Finally Free Of Brush Creek Sludge, This Kansas City Fountain Is Back In Action
The second Tuesday in April each year has been designated as Fountain Day — the day Kansas City fountains spring back to life. This year, the festivities included one fountain that had been dry for the last four years.
A crowd cheered as water cascaded down the 28-foot wall and steps of the William Volker Memorial Fountain in Theis Park, just south of The Nelson-Atkins Museum of Art.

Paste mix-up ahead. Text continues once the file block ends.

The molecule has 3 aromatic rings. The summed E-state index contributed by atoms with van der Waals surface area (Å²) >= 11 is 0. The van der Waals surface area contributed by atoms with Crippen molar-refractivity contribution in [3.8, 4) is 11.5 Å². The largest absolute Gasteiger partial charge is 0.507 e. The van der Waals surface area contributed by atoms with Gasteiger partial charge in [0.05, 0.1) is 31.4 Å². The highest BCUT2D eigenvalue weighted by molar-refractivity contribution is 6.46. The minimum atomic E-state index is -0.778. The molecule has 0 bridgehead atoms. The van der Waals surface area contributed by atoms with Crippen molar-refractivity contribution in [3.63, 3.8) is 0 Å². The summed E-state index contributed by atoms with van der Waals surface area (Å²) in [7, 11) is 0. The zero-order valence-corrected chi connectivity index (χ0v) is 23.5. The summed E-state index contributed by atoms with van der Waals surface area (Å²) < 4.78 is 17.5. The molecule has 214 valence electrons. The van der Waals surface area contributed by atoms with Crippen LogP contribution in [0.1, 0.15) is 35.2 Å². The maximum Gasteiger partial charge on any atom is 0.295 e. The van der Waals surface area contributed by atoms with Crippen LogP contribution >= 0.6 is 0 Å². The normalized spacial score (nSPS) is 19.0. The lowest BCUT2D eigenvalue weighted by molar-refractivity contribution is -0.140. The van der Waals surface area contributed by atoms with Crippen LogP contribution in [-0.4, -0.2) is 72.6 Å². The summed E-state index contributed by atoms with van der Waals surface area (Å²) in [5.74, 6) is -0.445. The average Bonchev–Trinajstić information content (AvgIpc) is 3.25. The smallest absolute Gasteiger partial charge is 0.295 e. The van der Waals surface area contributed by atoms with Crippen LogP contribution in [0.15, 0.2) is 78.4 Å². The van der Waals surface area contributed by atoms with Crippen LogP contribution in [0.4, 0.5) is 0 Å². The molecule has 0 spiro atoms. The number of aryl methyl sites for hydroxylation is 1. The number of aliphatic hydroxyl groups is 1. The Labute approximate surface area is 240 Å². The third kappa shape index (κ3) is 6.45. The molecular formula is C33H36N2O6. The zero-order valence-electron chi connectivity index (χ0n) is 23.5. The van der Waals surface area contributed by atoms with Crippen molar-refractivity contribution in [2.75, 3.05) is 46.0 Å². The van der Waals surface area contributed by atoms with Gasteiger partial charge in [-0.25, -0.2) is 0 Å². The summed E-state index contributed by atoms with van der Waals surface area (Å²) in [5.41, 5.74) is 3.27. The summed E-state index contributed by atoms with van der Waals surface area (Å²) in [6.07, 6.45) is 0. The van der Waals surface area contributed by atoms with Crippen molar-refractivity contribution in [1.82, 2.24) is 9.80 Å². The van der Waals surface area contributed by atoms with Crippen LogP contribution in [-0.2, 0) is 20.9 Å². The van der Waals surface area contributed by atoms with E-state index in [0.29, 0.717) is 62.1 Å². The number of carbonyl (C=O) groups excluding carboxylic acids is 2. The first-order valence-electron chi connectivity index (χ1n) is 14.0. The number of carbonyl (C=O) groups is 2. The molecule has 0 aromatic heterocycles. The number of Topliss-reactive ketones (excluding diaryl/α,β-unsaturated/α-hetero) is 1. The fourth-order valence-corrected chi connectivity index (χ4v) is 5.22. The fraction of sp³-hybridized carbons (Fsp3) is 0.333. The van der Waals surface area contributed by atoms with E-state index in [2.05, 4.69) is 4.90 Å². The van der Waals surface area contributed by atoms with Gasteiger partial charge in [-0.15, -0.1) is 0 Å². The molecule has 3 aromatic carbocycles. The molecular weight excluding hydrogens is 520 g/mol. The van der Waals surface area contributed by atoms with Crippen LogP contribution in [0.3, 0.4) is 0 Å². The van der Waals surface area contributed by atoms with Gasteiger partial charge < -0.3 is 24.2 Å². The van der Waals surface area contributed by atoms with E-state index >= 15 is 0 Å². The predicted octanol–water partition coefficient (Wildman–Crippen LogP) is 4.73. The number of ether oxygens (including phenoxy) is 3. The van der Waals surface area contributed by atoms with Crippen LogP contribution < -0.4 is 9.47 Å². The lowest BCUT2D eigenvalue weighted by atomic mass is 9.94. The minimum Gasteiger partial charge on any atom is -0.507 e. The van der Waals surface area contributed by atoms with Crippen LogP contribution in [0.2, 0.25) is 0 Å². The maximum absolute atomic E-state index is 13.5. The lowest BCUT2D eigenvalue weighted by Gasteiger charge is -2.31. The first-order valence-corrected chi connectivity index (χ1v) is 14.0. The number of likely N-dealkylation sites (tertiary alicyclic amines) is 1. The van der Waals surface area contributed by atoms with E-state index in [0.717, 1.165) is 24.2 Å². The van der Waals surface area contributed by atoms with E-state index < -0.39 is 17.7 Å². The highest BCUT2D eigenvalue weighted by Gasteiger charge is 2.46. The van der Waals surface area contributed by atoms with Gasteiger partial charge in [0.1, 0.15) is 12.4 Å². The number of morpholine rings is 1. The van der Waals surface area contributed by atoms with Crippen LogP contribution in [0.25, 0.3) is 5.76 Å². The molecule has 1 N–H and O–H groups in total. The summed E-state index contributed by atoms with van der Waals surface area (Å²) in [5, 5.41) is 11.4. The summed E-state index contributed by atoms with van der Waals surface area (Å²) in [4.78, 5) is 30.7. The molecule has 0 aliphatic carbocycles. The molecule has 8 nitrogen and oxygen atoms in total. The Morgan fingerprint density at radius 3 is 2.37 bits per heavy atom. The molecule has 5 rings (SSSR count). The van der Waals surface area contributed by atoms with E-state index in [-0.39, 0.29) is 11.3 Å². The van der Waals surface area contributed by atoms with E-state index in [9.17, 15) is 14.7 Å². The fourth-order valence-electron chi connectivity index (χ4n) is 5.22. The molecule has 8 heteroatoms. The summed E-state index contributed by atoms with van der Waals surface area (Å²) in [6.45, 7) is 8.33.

The fountain has had a chronic design flaw since it was built in the 1990s.
"It was literally taking water out of Brush Creek, [and] putting it back into Brush Creek," says Casey Cassias, principal at BNIM Architects and past president of the City of Fountains Foundation.
"So after a flood event or anything else, all the silt and all the debris that was in there was filled with so much sludge that it was just concrete."
The Foundation has spent $1.2 million restoring the Volker Fountain and the 1958 bronzes by Swedish sculptor Carl Milles on top of it. This waterfall fountain now uses potable water.
Hannah Copeland is an announcer and arts contributor at KCUR. Follow her on Twitter @hannahecopeland.